This morning my pastor admonished parents to send their children to Christian colleges to protect them from the PC brainwashing of the state schools. He sent all his kids through the public schools K-12. I don't understand, truly, a well-raised kid will be more able to separate truth from lie at 18 than at 12. Whatever.

The homeschool numbers are fantastic news, about the only consistently good news these days. It must drive the powerseekers mad.

@Farmer Tom: Nice job up in Iowa!

Anonymous farmer Tom June 09, 2013 7:28 PM  

rubbermallet,

I have friends here in North Iowa doing Classical Conversations. There is a group in Forest City
If you are looking for a place with a reasonable cost of living, and lots of jobs, you should consider North Iowa. Two hours out of Minneapolis, one and a half out of Des Moines.

Got questions, let me know, here.

Blogger JDC June 09, 2013 7:28 PM  

My wife still struggles with homeschooling disagreements (she has many friends who are public school teachers). Her friends know better than to play the socialization card, or the "one must support the public school system" nonsense with me. I'm polite when appropriate, and an absolute dick when the circumstances call for it. I like Vox's calculus response - I have used Latin and Greek in the same context.

The homeschooling laws in MI are quite lax. No required testing, one doesn't even have to notify the local school system, and students may participate in local extra-curriculars (two of my little ones are joining band this year, and my oldest will be taking German). Of course you would have to live in one of the coldest and economically depressed states in the U Ess of A, but, the fishing and hunting are great!

Anonymous Van June 09, 2013 7:41 PM  

Thanks to all who gave advice. I've got a little time to figure it out, but this seems like a big undertaking, so never too early to get organized.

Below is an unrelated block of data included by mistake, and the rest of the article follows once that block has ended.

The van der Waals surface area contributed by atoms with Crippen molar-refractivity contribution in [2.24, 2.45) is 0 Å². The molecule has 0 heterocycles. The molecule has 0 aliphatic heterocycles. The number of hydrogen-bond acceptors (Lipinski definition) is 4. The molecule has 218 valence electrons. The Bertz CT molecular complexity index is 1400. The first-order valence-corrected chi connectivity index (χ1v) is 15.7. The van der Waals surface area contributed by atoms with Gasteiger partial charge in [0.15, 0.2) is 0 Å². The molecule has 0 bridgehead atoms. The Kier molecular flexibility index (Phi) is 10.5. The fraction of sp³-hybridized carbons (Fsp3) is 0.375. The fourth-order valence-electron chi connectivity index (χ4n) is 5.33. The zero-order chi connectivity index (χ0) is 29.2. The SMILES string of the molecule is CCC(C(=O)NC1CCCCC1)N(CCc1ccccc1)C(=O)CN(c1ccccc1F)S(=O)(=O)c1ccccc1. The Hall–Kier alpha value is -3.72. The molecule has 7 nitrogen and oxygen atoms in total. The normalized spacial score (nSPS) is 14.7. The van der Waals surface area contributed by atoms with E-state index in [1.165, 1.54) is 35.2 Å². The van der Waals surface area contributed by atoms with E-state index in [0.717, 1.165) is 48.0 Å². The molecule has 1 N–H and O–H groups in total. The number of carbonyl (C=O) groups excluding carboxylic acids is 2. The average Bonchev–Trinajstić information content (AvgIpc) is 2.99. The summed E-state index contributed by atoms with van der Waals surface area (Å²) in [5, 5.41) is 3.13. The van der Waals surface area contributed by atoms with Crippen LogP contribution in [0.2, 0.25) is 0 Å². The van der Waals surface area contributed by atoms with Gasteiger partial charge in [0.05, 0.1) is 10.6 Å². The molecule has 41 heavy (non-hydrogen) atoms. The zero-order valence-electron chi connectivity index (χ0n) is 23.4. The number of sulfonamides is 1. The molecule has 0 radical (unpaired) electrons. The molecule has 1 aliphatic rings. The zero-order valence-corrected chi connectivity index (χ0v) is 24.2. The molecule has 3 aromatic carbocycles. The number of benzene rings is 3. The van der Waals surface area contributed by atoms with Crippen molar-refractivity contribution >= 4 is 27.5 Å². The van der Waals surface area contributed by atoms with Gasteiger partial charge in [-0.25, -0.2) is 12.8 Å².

Anonymous Stilicho June 09, 2013 7:47 PM  

Asking them how old they were when they took calculus usually does the trick

Wicked. Once a child has a firm grasp of the three R's (i.e. should be by 3rd grade for most I expect), public school doesn't even allow the opportunity for them to progress further until high school. They spend the intervening years endlessly repeating things that they have (or should have) already mastered or simply bombarding the children with leftist propaganda. I wonder how public school teachers as a class would perform on that shock-the-puppy experiment. It seems they have quite a bit of experience.

Anonymous Curlytop June 09, 2013 8:40 PM  

Actually, Stilicho...and I wish I was being tongue and cheek here, the first 3-4 grades are spent methodically teaching the youngsters obedience and compliance training. This includes important things like keeping one's head down on the desk, or learning how to walk in a straight line with one finger touching the nose and the other on one's head as they parade them from the cafeteria(a 20 minute break) and back.

Under the OBE model, there were no stated objectives for reading until the 4th grade. But you're correct: phonics is thoroughly mastered btw 7 & 8 yrs of age unless there's a specific learning issue.